Calculating Inheritance Tax

How is Inheritance Tax calculated?

Other than in some Trust situations, which I won’t go into here, Inheritance Tax is payable on the net value of your estate after you die.

The starting point is adding-up the value of everything you own, including your home, possessions, savings, investments, right down to the cash in your wallet or purse on the date of your death.  The value is calculated on a “willing buyer, willing seller” basis, i.e. what you could reasonably expect to get if you sold the item on the open market.

From this figure is deducted the debts of your estate – funeral bill, tax outstanding, household bills, credit cards, etc.  Next the Allowances and Exemptions, which I discuss elsewhere, are deducted to arrive at the taxable estate.

If this ultimate figure exceeds the Nil Rate Band available – £325,000 in 2017/18 for a single individual or up to £650,000 for the survivor of a couple, or £425,000 and £850,000 if the Residential Nil Rate Band applies – then tax is calculated on the balance at 40% (36% if 10% or more of the estate passes to charities).

So, let’s look at a couple of examples.

The first is a man with a net estate of £1,500,000 who leaves 10% to charity and half the balance to his Wife and the other half to his Children:

Net estate

£1,500,000

10% to charity

     150,000

£1,350,000

One-half to the surviving spouse (exempt from IHT)

£   675,000

One-half due to Children (subject to IHT)

£   675,000

IHT Nil Rate Band

     325,000

£   350,000

Tax on £350,000 @ 36%

£   126,000

The second is the same scenario without the gift to charity and everything to the surviving spouse and then on to the children on the second death:

Net estate

£1,500,000

All to the surviving spouse (exempt from IHT)

£1,500,000

On Wife’s death to Children (subject to IHT)

£1,500,000

IHT Nil Rate Band

£   650,000

£   850,000

Tax on £850,000 @ 40%

£   340,000

In the first example the Inheritance Tax on the Wife’s subsequent death would be £140,000 (£675,000 – £325,000 @ 40%), so total tax of £266,000 (£126,000 + £140,000).  This means the charitable donation of £150,000 “only” cost the Children £76,000, because of the tax savings.

How often are the rates decided?

The Nil Rate Band and rates of Inheritance Tax are set by Parliament as a part of the Finance Act following the Budget, so, theoretically could be changed annually.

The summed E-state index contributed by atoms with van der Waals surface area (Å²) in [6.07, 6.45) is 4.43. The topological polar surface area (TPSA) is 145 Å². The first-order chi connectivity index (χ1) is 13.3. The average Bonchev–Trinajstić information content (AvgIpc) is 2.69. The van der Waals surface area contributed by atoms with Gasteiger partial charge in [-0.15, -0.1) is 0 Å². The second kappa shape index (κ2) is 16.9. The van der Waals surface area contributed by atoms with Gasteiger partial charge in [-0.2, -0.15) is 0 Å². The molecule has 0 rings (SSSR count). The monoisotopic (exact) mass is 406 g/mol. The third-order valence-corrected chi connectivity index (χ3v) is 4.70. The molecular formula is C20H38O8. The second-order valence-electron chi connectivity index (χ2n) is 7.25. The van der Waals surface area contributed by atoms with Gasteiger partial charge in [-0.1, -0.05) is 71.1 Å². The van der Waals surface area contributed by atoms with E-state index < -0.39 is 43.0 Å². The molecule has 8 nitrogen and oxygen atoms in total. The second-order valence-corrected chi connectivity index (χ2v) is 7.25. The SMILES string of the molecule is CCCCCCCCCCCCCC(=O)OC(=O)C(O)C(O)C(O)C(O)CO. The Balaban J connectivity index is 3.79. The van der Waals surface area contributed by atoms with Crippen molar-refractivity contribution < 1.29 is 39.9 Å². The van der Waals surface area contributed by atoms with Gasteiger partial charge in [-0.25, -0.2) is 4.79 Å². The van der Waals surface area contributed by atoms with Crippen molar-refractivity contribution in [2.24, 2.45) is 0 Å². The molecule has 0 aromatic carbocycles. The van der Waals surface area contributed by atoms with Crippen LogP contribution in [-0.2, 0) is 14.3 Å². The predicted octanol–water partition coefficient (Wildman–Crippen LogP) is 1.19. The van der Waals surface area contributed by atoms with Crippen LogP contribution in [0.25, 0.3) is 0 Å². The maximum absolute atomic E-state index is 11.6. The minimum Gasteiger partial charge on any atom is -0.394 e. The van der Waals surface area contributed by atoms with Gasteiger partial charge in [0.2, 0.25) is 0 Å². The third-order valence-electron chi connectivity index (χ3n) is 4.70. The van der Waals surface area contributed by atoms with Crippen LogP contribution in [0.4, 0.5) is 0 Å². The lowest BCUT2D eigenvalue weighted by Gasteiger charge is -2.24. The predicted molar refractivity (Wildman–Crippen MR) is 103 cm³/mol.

The Nil Rate Band changed every year from 1986 when it was £71,000 until April 2009, when it reached £325,000.  However, the Nil Rate Band has since been frozen and is set to remain the same until April 2019, meaning that it will have been unchanged for 10-years.  As far as the rate of tax is concerned, this was 40% when Inheritance Tax was introduces in 1986, and, other than the concession introduced in 2011 for relevant charitable gifts, has remained unchanged since.

Are there any impending changes I need to be aware of?

Not in terms of rates, etc as outlined above.  However, in common with all aspects of tax collection, HMRC is becoming more vigilant and more aggressive in terms of the tax it collects and IHT is no exception.

Exploiting Allowance and Exemptions to reduce Inheritance Tax is a legitimate pastime, but failing to fully declare assets, including substantial gifts within 7-years of death, is tax evasion and HMRC is coming down on people like a ton of bricks.  If, in failing to make a full disclosure, insufficient Inheritance Tax is paid, not only is the additional tax payable, but the penalty could be as much as the additional tax again!

If you believe you have an Inheritance Tax problem and want to know what legitimate steps you can take to mitigate this, contact me today, or complete the form below.




- Inheritance Tax

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About Clive Barwell

Clive Barwell is one of the most experienced and qualified financial planners working in the later life market today, he specialises in advice and guidance for the over 55s. To ask Clive a question, please email him at info@clivebarwell.co.uk. Alternatively, you can follow Clive on Twitter, connect with Clive on LinkedIn or see Clive's profile on Google+.